Every industry has its own set of buzzwords that are thrown around on a whim, simply because it’s the easiest way to communicate. Unfortunately, in an enterprise setting, not everyone is going to be technologically savvy enough to understand each and every technical buzzword out there. Since technology management is one of the most technically advanced things that you can do, especially on an enterprise level, we’ve put together a short list of some of the most common and relevant IT buzzwords that you’ll want to familiarize yourself with.
Look out, Mr. Anderson. Go back to the future, T-800 series. There is a new type of artificial intelligence taking the world by storm. In reality, science-fiction movies have grossly exaggerated artificial intelligence. AI is technology that can emulate human performance to a certain degree. However, the future for this technology is promising, as it can be used to automate less intensive processes or tasks. There are enterprise applications that already use artificial intelligence in some capacity, allowing computers to perform tasks like analyzing data/content, communicating with humans, learning and coming to conclusions, and aiding humans through cognitive computing. Artificial intelligence can help to understand and extrapolate large quantities of information to achieve new outcomes–something that an ordinary human might not be able to accomplish without a computer’s assistance.
You may recall the recent PokemonGo craze. It took augmented reality (AR) and brought it into the mainstream. There are, however, many applications of AR that can benefit businesses. Unlike virtual reality, which places the user in a completely digital world, augmented reality places virtual elements in the real world around you. These elements can be interacted with, to an extent. The major difference between VR and AR, is that virtual elements are injected into a real-world environment. Regarding business intelligence and your organization’s data, imagine being able to work with what amounts to holographic representations of your business’s data in real time.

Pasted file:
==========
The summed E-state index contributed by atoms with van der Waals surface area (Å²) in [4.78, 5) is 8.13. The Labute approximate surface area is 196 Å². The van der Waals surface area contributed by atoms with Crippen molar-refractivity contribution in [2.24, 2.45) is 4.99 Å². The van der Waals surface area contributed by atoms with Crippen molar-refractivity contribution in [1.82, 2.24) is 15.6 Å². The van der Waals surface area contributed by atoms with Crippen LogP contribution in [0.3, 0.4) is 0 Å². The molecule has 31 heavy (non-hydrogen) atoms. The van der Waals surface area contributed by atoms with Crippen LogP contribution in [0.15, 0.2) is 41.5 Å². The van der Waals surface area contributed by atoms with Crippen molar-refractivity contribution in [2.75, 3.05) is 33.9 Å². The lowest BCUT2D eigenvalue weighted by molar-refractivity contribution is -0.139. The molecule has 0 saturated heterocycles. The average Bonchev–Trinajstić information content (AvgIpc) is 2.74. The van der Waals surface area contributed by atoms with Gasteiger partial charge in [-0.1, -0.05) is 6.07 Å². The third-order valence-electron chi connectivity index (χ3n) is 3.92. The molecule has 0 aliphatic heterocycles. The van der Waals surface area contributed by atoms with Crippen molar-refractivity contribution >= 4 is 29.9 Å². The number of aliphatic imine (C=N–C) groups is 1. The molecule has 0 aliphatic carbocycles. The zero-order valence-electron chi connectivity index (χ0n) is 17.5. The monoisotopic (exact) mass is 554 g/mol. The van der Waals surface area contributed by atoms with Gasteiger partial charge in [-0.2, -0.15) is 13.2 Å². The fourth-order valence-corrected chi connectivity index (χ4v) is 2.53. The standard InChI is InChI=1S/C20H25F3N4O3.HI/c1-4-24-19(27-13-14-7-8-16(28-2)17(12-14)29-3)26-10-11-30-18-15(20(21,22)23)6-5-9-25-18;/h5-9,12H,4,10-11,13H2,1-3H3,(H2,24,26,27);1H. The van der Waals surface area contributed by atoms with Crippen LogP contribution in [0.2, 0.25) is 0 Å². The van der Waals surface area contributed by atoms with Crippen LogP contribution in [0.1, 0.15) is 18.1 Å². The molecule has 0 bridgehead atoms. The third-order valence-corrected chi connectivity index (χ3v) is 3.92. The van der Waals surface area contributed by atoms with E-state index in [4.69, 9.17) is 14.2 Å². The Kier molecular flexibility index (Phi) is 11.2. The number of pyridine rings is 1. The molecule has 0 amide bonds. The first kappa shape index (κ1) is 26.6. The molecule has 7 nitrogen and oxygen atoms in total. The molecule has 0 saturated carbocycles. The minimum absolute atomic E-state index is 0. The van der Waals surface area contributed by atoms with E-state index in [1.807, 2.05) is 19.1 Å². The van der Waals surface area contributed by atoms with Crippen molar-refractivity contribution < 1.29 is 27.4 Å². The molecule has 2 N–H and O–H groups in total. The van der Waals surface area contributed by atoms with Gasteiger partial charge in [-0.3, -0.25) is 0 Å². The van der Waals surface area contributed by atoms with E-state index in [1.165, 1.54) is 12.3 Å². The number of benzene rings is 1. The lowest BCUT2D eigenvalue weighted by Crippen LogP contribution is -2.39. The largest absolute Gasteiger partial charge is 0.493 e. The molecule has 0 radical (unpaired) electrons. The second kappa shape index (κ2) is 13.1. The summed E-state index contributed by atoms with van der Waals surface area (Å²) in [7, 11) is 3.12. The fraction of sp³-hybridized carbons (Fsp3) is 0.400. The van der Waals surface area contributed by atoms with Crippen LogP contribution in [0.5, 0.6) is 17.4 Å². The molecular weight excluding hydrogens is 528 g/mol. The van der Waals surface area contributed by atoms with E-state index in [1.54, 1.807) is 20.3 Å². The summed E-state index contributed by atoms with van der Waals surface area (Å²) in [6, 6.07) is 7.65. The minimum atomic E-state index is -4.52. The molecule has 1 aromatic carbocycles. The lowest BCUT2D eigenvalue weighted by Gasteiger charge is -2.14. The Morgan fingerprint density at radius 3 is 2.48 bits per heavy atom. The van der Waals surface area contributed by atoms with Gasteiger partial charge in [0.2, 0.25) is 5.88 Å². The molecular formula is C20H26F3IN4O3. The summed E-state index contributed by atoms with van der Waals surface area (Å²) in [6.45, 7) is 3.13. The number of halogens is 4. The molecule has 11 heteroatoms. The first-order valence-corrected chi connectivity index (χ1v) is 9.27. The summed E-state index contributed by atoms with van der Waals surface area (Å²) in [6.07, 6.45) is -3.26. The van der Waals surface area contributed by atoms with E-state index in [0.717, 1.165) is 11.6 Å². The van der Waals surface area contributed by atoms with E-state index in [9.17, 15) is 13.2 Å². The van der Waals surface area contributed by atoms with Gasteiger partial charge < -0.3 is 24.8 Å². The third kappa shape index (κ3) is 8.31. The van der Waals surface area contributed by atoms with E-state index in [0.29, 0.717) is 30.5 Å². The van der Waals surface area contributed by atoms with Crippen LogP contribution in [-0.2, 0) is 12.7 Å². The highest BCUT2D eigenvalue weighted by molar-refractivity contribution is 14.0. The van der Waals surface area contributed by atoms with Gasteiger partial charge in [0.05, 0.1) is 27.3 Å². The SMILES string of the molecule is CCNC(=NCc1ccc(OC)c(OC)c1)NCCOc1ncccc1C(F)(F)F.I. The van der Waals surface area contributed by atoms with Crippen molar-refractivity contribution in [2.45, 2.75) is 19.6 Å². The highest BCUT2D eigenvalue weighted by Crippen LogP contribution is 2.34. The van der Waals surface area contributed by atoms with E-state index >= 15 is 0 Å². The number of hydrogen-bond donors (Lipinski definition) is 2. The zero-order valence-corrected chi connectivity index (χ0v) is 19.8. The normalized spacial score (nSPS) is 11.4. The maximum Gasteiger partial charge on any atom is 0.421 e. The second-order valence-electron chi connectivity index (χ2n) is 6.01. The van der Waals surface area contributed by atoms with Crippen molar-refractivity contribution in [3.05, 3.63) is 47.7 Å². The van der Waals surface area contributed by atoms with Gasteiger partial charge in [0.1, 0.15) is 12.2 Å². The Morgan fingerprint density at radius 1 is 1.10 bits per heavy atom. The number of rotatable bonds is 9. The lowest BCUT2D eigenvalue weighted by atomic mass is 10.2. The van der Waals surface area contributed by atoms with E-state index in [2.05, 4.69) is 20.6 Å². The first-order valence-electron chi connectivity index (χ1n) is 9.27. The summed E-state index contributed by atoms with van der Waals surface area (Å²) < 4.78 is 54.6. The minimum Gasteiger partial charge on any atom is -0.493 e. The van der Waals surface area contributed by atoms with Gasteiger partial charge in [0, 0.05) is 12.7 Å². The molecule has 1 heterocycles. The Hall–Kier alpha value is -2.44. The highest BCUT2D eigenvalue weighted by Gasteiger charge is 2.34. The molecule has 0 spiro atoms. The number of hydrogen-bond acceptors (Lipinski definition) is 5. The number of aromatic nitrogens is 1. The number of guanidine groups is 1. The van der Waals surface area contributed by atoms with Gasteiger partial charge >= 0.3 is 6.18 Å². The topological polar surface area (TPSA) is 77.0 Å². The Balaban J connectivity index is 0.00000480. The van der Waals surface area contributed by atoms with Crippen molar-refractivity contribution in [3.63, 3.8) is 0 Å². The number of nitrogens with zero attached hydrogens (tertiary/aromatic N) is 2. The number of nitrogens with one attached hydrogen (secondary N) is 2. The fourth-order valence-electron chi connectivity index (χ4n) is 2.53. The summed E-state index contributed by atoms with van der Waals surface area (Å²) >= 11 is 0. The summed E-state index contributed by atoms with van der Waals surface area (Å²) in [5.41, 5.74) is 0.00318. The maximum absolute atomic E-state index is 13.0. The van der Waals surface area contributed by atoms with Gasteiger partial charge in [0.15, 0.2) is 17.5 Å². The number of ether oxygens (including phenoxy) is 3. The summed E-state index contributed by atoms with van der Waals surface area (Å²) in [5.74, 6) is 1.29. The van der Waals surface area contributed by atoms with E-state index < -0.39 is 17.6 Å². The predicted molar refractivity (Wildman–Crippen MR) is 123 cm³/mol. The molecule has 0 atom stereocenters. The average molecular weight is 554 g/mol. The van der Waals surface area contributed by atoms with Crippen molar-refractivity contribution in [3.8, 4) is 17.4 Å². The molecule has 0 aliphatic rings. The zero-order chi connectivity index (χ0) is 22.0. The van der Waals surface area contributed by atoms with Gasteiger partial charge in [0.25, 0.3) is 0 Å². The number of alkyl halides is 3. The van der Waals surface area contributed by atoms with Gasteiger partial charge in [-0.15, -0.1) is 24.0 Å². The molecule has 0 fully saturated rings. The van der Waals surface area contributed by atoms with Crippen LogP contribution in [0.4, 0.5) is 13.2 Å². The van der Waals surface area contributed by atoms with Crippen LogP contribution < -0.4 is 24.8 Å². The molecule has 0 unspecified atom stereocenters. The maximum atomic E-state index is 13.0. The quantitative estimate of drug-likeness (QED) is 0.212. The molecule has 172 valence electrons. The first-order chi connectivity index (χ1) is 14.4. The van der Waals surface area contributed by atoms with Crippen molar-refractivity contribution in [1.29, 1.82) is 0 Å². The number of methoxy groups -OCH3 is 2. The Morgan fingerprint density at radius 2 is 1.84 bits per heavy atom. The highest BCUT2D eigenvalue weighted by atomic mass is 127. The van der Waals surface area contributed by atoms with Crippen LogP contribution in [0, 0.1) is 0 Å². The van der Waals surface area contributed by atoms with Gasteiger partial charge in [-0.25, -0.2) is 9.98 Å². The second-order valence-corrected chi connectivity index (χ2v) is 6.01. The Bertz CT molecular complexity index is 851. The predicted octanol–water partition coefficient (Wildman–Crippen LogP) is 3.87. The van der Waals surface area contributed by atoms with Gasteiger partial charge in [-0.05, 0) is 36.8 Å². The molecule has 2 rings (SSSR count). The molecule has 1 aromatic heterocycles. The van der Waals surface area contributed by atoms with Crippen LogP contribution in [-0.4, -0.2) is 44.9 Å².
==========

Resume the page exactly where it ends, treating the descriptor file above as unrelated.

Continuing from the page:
Chief Data Officer
Data is the new currency. You’ve heard of the Chief Executive Officer (CEO), Chief Operations Officer (COO), and Chief Information Officer (CIO), but have you ever heard of the Chief Data Officer (CDO)? According to an IDG report, 75% of businesses have either planned to implement a big data project, or have already done so. The one in charge of implementing these processes, as well as overseeing any data management and deliverance, is the Chief Data Officer. It’s estimated that 90% of businesses will have a Chief Data Officer on-site by 2019 to handle any data-related ventures, ranging from governance and management to extrapolation and transformation. The CDO will work closely with the CIO to ensure that data is being used as effectively as possible.
Business and enterprise dashboards are used to provide an at-a-glance view of your organization’s operations, visual representations of key performance indicators, identify trends (both positive and negative), generate reports, and so much more. By using dashboards, your enterprise can help both administrators and employees improve the way they approach tasks and projects. Imagine having televisions or monitors in specific rooms so that users can see, at a glance, how much progress is being made on a specific task or campaign. This information can then be applied constructively to either improve quality or quantity of work performed, as needed. By putting the right one to use, you’ll see data insights by the dashboard light.
Imagine having a computer that can learn automatically without being specifically programmed to do so. This is what machine learning essentially is. Many people use the terms for artificial intelligence and machine learning interchangeably, but they are not quite the same thing. Whereas artificial intelligence carries out predetermined tasks in a smart and efficient way, machine learning relies on providing data to computers and having them learn how to approach a task for themselves. For example, machine learning applications can analyze data and use it to make statements, decisions, and predictions about what is still to come.
Shadow IT is a concept that has only increased in recent years due to innovations like the Internet of Things, Bring Your Own Device, and connected devices in general. Shadow IT happens when your employees go behind your back to implement devices or solutions that don’t necessarily comply with your internal IT department’s standards. Shadow IT can include anything from devices to software solutions or even online services, like email applications. Examples include installing free antivirus software rather than your designated enterprise-level solution, or having an employee keep company data in an online cloud that’s not protected adequately. When it comes to Shadow IT, you can’t afford to be left in the dark.
Would you like to learn more about business intelligence and analytics? Pick up the phone and talk data to me: 832-910-9222. For any of your enterprise’s IT needs, reach out to IronEdge.